Richard Von Herzen dies at 85; marine geophysicist studied plate tectonics and deep-sea ecosystems

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Richard P. Von Herzen, a marine geophysicist whose pioneering work tracked the heat that flowed into the ocean from the earth’s interior, died Jan. 28 in Portola Valley of vascular disease, according to his daughter, Lane Von Herzen. He was 85.

Von Herzen conducted his early research at the Scripps Institution of Oceanography in La Jolla before moving to the Woods Hole Oceanographic Institution on Cape Cod.

His work provided key evidence for the theory of plate tectonics and helped reveal the existence of deep-sea ecosystems rich in strange creatures that did not require photosynthesis to survive.


“In both cases he saw ahead of everybody else two simple experiments you could do to test whether these hypotheses were correct,” said John Sclater, a Scripps marine geologist and geophysicist who co-led a 1972 scientific cruise with Von Herzen.

Von Herzen’s early work helped to confirm a contentious idea proposed in the early 20th century: That the continents on the earth’s crust were not fixed but had moved over time (an idea intuitively supported by the way that South America seemed to neatly nestle in the crook beneath West Africa).

His teams measured heat flow at undersea volcanic ridges to show how welling magma formed new seafloors, which spread, cooled and were eventually recycled back into the earth’s mantle.

The process was known as seafloor spreading, and it provided key evidence for plate tectonics.

In 1972, Von Herzen and Sclater were part of a team that detected strange warm-water plumes at the Galapagos Rise — evidence of hydrothermal vents caused when water interacts with heated rocks.

In 1977, after Von Herzen and colleagues returned to explore these strange vents with remote-controlled submersibles, they found evidence of diverse communities of sea life, including enormous clams, white crabs and red-tipped tube worms.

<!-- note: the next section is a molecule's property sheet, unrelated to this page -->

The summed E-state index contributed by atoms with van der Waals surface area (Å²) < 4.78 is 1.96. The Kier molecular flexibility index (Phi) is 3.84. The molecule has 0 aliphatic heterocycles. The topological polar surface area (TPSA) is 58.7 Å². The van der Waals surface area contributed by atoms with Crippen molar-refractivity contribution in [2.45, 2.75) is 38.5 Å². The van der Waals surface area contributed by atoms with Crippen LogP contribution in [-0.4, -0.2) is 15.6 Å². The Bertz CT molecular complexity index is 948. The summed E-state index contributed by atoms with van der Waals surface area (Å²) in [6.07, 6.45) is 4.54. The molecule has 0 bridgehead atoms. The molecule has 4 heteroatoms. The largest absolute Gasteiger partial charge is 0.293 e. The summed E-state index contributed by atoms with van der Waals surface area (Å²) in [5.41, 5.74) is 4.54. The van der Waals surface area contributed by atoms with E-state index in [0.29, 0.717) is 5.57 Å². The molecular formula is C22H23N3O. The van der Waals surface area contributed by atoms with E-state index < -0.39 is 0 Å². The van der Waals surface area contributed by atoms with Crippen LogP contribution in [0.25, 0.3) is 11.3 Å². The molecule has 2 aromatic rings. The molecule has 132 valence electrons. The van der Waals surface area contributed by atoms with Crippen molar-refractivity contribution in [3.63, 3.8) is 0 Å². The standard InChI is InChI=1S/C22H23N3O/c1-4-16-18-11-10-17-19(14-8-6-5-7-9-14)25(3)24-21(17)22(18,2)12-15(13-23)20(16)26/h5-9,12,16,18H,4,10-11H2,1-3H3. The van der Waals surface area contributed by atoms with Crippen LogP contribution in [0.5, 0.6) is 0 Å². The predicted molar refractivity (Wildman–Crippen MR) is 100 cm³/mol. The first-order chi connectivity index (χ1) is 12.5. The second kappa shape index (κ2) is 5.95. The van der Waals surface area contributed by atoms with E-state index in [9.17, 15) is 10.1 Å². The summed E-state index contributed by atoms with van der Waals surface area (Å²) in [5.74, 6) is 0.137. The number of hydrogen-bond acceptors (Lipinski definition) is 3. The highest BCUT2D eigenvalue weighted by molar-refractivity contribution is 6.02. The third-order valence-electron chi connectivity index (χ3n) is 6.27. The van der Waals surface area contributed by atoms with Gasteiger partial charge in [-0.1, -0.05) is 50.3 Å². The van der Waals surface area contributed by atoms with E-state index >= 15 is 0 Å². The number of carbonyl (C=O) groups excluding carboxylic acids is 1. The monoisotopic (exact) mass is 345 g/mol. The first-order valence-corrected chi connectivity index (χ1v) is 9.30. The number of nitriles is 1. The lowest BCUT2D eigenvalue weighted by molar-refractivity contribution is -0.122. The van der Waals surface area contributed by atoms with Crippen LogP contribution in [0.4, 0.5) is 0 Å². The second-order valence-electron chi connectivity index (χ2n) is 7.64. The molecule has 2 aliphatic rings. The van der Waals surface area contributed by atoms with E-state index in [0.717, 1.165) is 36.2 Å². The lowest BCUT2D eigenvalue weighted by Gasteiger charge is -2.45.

The ecosystem, in a high-pressure environment far beyond the reach of light, could not rely on photosynthesis; instead, the microbes at the base of the food web performed chemosynthesis, generating energy through chemical reactions.

This and subsequent discoveries by other researchers “basically opened up a whole new field of science,” said Keir Becker, a marine geophysicist at the University of Miami who spent about seven months on seven different scientific expeditions with Von Herzen.

Throughout his career, Von Herzen developed new tools and techniques that allowed researchers to measure the heat coming out of the ocean floor from the earth’s molten interior.

“Dick was always an engineer and tinkerer at heart,” said Carolyn Ruppel, a research geophysicist with the U.S. Geological Survey at Woods Hole who worked with Von Herzen in the 1990s.

In 1998, the American Geophysical Union awarded Von Herzen the Maurice Ewing Medal in recognition of his contributions to the field.

Von Herzen was born May 21, 1930, in Hollywood, the eldest of six children. His father, Constantine, was a lawyer and his mother, the former Elizabeth Hevener, was a schoolteacher.


His grandfather, Frank Hevener, served as mayor of Laguna Beach, and Von Herzen spent much of his childhood by the ocean, learning to swim, surf and sail. At work he went on ocean expeditions, and off work he scuba dived and taught his children to sail.

“It seemed as though, if it were possible, he was in the ocean or on the ocean his entire life,” his daughter Lane said.

After graduating from Caltech in 1952 with a bachelor’s in geophysics, he served in the U.S. Army from 1953 to 1955. He earned a master’s degree in geological sciences at Harvard in 1956 and a doctorate in marine geophysics in 1960 at the Scripps Institution, which is part of UC San Diego.

He went on his most recent diving trip at age 82, his daughter said.

Lane Von Herzen said she recently found a bucket list written by her father with five entries: the West African mountains, the Amazon, the Andes, Cabo Pulmo in Baja California Sur — and snorkeling with whale sharks.

“These are all the adventures he wanted to have,” she said.

He is survived by his daughter and son Brian; two grandsons; his brothers Norman, Michael and Jim; and his sister Joyce. He was preceded in death by his wife of 54 years, Janice, who died in 2012, and his brother Bruce.


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